This Book On Ayurvedic Beauty Has 60 Different Ingredients For That Natural Glow!
There’s a lot of information on the internet about, well, everything. And when it comes to beauty, everyone is dishing advice by the kilo, most of it useless and quite frankly cumbersome. If a face mask is going to require me to procure a rose’s sixth petal or a left-handed snail’s small toe, they’ve lost me. Because while I consume tremendous amounts of information on beauty, I am only willing to make that much effort for it before I abandon attempts in favour of something served ready-made in a bottle. And this is precisely why this book, Glow, took me by surprise.
Written by Vasudha Rai, who is clearly as smitten by all things beauty as I am, this one tells you how to do beauty right, without running after Western food fads or Eastern skincare wizardry. And honestly, I didn’t expect any less from Vasudha who has spent more than 15 years in the beauty industry, working as Beauty Director for the likes of Harper’s Bazaar, Cosmopolitan and Women’s Health. By her own admission, despite the number of years in the glamour space, her appetite for delicious skincare and sumptuous makeup hasn’t dimmed. She’s always been grounded and curious, reading up and experimenting. Probably what led to her writing this book.
Glow talks about all things – herbs, tonics, foods, rituals – that are Indian. It’s ancient wisdom, beautifully worded and broken down, so you don’t get overwhelmed. Often, when I was reading the words, I would think of the ingredients mentioned in ads as things that are good for you. Like kesar or tulsi; they sound sweet to the ears and like they serve up something exotic, but that’s precisely what doesn’t happen. Well, in her book, Vasudha dishes out valuable advice on these ingredients – each sectioned down into its application, benefits and what happens if you go overboard. This, she manages to do without making it feel like you’ll have to make a beeline for the forest to forage for these ingredients.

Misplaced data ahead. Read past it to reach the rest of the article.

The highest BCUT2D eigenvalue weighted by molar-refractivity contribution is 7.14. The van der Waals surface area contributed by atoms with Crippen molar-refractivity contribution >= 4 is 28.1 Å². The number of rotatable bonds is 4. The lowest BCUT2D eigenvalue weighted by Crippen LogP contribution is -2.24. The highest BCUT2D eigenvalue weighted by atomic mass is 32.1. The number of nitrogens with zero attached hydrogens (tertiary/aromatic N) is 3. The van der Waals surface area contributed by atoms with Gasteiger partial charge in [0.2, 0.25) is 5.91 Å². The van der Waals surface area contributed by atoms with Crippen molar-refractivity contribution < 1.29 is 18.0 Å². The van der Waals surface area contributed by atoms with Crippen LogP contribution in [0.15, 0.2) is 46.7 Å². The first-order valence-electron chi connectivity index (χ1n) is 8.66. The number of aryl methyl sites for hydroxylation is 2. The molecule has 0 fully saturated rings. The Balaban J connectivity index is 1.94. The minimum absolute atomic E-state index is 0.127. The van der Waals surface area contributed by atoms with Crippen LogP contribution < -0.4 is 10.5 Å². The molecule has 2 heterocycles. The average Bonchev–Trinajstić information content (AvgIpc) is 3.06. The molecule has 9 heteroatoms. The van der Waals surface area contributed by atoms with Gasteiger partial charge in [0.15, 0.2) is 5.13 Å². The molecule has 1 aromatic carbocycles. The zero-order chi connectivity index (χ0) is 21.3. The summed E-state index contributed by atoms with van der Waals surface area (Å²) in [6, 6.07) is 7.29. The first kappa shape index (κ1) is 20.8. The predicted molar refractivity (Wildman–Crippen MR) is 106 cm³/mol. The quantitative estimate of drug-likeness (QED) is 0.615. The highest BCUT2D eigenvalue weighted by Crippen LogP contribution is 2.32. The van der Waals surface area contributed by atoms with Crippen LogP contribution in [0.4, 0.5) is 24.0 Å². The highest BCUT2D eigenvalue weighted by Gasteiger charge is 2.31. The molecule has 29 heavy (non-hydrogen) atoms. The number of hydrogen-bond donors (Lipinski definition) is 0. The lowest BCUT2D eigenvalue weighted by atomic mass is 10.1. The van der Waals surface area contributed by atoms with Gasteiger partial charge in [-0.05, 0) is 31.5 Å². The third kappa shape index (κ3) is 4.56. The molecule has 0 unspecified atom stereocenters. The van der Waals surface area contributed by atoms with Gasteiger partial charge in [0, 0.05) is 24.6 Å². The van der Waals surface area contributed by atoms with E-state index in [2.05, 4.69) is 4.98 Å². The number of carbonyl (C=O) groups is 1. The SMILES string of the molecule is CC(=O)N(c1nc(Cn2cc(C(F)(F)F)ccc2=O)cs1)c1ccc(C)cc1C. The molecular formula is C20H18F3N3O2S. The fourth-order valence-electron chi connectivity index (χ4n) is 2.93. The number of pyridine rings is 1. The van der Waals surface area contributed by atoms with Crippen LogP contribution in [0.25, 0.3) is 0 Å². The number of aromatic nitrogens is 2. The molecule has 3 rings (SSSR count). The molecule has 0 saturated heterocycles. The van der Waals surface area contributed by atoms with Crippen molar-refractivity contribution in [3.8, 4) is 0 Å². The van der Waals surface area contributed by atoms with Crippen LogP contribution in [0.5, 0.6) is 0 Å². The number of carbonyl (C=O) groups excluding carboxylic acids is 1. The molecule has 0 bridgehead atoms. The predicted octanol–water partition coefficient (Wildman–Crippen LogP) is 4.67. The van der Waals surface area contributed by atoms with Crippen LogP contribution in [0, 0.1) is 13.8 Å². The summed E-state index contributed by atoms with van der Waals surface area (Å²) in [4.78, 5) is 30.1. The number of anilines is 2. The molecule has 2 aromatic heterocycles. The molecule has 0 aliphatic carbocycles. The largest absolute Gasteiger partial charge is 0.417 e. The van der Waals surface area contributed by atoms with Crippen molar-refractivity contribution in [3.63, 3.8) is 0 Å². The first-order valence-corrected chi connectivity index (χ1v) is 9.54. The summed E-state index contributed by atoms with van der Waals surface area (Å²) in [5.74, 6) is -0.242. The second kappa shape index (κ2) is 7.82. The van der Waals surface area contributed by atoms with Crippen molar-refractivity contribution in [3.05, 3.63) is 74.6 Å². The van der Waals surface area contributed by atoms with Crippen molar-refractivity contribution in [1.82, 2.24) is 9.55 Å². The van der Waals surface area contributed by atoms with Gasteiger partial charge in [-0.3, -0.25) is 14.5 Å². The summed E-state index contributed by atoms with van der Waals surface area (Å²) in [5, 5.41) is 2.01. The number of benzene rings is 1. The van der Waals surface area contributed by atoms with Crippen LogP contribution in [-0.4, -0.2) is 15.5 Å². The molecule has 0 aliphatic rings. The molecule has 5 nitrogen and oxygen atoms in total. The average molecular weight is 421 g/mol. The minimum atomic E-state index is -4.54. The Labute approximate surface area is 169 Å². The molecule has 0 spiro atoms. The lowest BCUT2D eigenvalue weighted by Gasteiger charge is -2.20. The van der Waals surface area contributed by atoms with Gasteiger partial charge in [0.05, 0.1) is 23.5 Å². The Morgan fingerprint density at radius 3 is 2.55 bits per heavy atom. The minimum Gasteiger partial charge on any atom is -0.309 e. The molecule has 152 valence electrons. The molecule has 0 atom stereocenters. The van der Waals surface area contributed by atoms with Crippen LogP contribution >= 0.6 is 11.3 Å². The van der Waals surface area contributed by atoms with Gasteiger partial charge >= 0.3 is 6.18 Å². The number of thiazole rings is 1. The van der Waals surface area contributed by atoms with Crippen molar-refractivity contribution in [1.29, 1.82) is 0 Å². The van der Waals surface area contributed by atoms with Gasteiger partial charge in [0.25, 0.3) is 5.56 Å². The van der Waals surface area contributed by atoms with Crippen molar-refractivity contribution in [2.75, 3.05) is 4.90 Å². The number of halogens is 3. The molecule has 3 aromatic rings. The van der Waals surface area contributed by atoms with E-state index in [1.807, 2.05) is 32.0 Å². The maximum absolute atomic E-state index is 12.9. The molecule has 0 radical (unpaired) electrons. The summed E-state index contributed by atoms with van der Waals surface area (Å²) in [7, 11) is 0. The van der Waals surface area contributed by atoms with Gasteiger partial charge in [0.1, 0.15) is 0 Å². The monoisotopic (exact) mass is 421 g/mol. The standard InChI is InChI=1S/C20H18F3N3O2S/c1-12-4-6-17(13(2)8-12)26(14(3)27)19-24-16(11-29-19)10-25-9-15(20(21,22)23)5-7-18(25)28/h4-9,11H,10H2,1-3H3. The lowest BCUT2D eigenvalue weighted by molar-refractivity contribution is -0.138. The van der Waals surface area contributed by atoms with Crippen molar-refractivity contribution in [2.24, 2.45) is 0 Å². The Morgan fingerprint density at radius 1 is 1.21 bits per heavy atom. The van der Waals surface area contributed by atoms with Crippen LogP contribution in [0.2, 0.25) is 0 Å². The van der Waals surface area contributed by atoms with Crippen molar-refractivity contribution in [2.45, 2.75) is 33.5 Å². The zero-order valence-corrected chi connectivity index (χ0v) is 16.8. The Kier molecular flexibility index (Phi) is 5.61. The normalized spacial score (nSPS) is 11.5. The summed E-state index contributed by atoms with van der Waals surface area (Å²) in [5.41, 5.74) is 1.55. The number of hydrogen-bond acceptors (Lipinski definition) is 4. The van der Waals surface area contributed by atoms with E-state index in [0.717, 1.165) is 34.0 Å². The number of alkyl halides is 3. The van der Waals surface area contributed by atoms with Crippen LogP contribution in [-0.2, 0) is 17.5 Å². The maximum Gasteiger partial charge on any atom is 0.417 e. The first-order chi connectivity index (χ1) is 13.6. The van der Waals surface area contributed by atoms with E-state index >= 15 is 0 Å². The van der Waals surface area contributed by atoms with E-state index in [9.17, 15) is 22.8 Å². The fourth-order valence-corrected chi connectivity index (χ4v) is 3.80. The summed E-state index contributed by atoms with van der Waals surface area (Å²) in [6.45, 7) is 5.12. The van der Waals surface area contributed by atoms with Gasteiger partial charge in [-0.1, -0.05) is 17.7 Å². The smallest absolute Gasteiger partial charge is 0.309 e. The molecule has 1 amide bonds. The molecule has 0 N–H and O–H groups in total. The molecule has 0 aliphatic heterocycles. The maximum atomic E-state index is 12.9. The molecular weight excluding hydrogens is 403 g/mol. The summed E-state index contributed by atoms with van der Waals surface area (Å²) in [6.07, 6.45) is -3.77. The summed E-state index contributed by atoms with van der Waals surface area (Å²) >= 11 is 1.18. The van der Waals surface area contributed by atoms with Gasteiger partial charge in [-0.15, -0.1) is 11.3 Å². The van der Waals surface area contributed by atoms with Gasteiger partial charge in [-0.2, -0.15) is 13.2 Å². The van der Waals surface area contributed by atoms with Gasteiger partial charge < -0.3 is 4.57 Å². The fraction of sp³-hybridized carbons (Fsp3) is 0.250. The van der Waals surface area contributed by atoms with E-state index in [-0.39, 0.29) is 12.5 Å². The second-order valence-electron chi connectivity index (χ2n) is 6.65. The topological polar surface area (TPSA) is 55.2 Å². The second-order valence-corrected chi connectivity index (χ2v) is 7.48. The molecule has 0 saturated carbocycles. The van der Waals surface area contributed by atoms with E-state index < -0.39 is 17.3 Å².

But Vasudha certainly isn’t offering you magic potions. She quite matter-of-factly states that you’ll need to invest time to achieve any real results. Her in-depth knowledge of how each ingredient works, what it affects and how, is insightful and eye-opening in some cases.
I particularly enjoyed the bits where she tell us juicy stories about ancient beauty rituals like how rose essential oil was discovered by Noor Jehan in India or how saffron is considered an antidepressant by the Chinese.
Mostly, I found that this book is like sitting with your grandmother, while she applies coconut oil to your hair, sharing tips and tricks to looking and staying beautiful, inside out. This one is definitely worth a read, and also worth a try.